I say this for three reasons. Faiths can bring three things which no other parallel institution can bring at this juncture in human history.
Faith institutions matter – they have scale, they are global
Faith institutions matter. They control significant assets. According to the Atlas of World Religions, it is estimated that faiths own or control at least 12% of the planet’s land surface area. Put in another way – if all the property and land of the faiths were a country, it would roughly be the size of Russia. What faiths therefore choose to do with that land, has a material impact.
Faiths, moreover, are significant financial investors. Statistics in this area are notoriously hard to assess, and studies notoriously undervalue the financial assets of faiths - but a recent study by Oxford University estimated that faiths control well in excess of $5 trillion in investments globally. This is a very conservative estimate, but should not be surprising given the sheer number of people who are ‘employed’ by faiths as an occupation, as well as the significant stakes they traditionally have in a broad range of sectors such as healthcare, all levels of education, media and food distribution. Faiths distribute the largest amount of food on a daily basis.
I could continue, but the key point is that faiths are not simply preachers, nuns and monks, but are critical stakeholders with a global reach and the economic choices they make matter to the future of the planet.
All faiths have committed to ecological action – rooted in different values
Besides, on paper at least, faiths should be at the very forefront of climate action – because every major religion has committed in recent years to caring for the Earth as a core belief. In 2021, ahead of COP26 all faiths committed to applying their principles through bold sustainability plans and aligned investments.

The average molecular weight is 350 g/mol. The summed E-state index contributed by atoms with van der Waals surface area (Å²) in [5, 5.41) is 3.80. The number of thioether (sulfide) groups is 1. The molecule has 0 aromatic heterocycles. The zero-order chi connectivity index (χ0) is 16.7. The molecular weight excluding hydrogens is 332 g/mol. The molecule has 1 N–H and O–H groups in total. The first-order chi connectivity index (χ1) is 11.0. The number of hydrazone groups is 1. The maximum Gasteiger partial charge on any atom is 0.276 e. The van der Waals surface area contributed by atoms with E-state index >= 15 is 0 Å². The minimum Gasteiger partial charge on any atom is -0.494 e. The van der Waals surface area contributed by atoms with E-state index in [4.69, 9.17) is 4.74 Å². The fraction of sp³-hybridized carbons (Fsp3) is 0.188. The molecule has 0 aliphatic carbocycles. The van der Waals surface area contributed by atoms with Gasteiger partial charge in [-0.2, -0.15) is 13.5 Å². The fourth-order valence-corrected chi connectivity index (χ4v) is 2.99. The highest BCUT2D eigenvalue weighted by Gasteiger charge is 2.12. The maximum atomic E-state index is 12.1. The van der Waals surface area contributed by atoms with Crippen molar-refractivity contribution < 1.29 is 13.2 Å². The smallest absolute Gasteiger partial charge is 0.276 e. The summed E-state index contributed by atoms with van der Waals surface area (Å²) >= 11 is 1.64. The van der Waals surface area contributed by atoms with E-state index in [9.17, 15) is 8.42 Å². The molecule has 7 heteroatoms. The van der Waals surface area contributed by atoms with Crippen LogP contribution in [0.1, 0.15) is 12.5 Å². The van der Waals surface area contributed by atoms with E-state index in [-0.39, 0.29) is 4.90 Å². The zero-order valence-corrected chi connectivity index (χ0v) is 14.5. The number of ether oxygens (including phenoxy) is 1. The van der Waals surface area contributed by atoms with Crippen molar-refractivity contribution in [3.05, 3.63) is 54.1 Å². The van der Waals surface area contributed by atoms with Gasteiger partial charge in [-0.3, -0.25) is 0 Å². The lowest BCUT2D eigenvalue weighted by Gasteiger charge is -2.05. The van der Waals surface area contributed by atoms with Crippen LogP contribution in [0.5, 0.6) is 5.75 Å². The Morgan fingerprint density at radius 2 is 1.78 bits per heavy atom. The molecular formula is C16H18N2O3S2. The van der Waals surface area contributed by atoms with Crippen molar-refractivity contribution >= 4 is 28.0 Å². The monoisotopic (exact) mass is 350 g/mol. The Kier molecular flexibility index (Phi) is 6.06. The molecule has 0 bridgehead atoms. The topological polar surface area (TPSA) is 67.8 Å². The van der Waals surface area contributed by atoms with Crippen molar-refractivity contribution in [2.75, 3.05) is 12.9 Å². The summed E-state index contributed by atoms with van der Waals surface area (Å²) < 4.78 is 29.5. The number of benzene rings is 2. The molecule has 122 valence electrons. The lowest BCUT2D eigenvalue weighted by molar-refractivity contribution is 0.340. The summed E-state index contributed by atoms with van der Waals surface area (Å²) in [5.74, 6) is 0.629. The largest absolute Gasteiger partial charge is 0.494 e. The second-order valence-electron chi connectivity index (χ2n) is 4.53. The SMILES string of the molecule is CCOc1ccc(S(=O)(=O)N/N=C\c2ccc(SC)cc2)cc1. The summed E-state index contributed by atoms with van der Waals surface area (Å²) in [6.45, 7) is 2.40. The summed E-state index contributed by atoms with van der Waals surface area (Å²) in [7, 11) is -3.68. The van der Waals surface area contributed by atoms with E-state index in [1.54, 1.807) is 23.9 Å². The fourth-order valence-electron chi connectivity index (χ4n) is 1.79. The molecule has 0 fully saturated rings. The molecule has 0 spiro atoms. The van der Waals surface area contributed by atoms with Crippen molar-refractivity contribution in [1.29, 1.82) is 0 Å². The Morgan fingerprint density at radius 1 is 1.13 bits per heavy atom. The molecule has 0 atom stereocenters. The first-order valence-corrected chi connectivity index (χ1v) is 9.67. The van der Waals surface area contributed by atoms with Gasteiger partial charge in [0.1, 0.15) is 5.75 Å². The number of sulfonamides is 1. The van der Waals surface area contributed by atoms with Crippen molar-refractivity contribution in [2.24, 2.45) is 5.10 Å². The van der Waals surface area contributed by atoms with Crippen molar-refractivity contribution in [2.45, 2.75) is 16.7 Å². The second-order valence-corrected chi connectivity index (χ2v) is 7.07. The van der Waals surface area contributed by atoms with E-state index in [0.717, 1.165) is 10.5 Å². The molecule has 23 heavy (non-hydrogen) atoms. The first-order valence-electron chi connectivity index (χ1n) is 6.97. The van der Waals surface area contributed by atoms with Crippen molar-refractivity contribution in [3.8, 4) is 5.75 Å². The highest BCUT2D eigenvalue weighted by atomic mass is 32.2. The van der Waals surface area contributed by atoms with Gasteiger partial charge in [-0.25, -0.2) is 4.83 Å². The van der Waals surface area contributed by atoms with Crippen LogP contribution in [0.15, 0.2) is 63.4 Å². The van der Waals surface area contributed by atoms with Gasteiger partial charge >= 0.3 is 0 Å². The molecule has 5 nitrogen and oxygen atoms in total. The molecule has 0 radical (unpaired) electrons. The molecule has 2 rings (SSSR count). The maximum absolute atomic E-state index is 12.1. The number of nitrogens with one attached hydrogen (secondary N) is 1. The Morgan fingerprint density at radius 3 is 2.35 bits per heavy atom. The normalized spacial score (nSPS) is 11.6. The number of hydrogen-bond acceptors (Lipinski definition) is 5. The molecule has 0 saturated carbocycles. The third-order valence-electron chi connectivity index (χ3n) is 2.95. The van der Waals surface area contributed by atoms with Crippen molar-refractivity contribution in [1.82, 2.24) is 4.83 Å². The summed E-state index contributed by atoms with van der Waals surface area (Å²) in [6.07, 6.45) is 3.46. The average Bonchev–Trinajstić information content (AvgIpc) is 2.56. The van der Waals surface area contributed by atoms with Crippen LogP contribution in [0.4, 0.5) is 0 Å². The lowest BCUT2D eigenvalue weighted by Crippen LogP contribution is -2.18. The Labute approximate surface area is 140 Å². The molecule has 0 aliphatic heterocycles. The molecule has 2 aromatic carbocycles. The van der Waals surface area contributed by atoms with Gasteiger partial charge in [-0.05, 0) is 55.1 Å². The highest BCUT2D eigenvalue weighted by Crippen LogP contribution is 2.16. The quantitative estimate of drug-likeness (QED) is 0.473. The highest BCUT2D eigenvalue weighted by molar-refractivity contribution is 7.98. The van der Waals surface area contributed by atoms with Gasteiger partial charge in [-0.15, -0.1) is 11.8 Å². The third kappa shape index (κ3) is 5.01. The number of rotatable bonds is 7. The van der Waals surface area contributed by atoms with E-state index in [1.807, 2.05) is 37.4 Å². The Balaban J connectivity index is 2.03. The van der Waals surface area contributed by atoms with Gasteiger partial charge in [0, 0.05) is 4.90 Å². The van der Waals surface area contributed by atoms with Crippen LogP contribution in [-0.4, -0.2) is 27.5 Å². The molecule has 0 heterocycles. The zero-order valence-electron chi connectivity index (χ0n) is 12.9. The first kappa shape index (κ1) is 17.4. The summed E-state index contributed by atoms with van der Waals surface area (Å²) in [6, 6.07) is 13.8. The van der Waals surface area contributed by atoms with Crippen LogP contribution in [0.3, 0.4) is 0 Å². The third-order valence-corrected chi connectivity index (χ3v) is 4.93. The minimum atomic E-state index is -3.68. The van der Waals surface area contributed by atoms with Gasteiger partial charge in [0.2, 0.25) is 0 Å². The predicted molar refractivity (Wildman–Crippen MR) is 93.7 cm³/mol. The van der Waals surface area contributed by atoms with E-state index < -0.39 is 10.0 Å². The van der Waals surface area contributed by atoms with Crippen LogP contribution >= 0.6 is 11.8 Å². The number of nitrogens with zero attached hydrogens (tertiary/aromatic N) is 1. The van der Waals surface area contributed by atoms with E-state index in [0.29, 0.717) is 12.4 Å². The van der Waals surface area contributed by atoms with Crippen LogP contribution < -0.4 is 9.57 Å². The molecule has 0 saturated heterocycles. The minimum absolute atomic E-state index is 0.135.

Whilst faiths have worked on ecology for many decades, Pope Francis has led the way on this in many respects in recent years. His ground-breaking 2015 encyclical letter, ‘Laudato Si' – On Care for our Common Home, calls on us all to 'hear 'the cry of the earth and the cry of the poor'. It has inspired the creation and growth of the Laudato Si Movement and multi-faith groups like FaithInvest, which strive to bring a message of hope to all, to come together and care for our common home.
The Pope’s Letter has now been turned into a feature documentary film ‘The Letter – A Message for our Earth’, which follows five people from different parts of the world who receive an invitation to visit the Pope to engage in dialogue about the future, including a climate refugee from Senegal and a teenage activist from India. Together they discover the universal message of active hope that comes from deep dialogue.
On November 30th, Irish President Michael D. Higgins launched the Irish premiere of The Letter with a showing of the film at Arás an Uachtaran.
Faith moves people in ways nothing else does
Finally, faith remains a deep-rooted source of spiritual inspiration and wellspring of purpose for the vast majority of people on the planet. It is a motivational force like no other. At its best, faith engages people as individuals and communities, to reflect on their purpose in a way that energises and builds hope.
Far from being a counter to science, recent research has really pointed to a complementarity between science and religion, with each seeking to answer the same big and important questions on different levels. Open dialogue between these two areas is essential.
Harnessing this hope born from faith can help galvanise efforts against what is the greatest challenge of our age.
- You can watch ‘The Letter’ film, produced by YouTube Originals in partnership with the Laudato Si' Movement and Oscar-winning producers Off the Fence in its entirety on YouTube by clicking here
- You can listen back to Episode #6 of Season 4 of SEAI’s 180 Degrees Podcast featuring Dr. Lorna Gold in conversation Jim Scheer of the SEAI by clicking here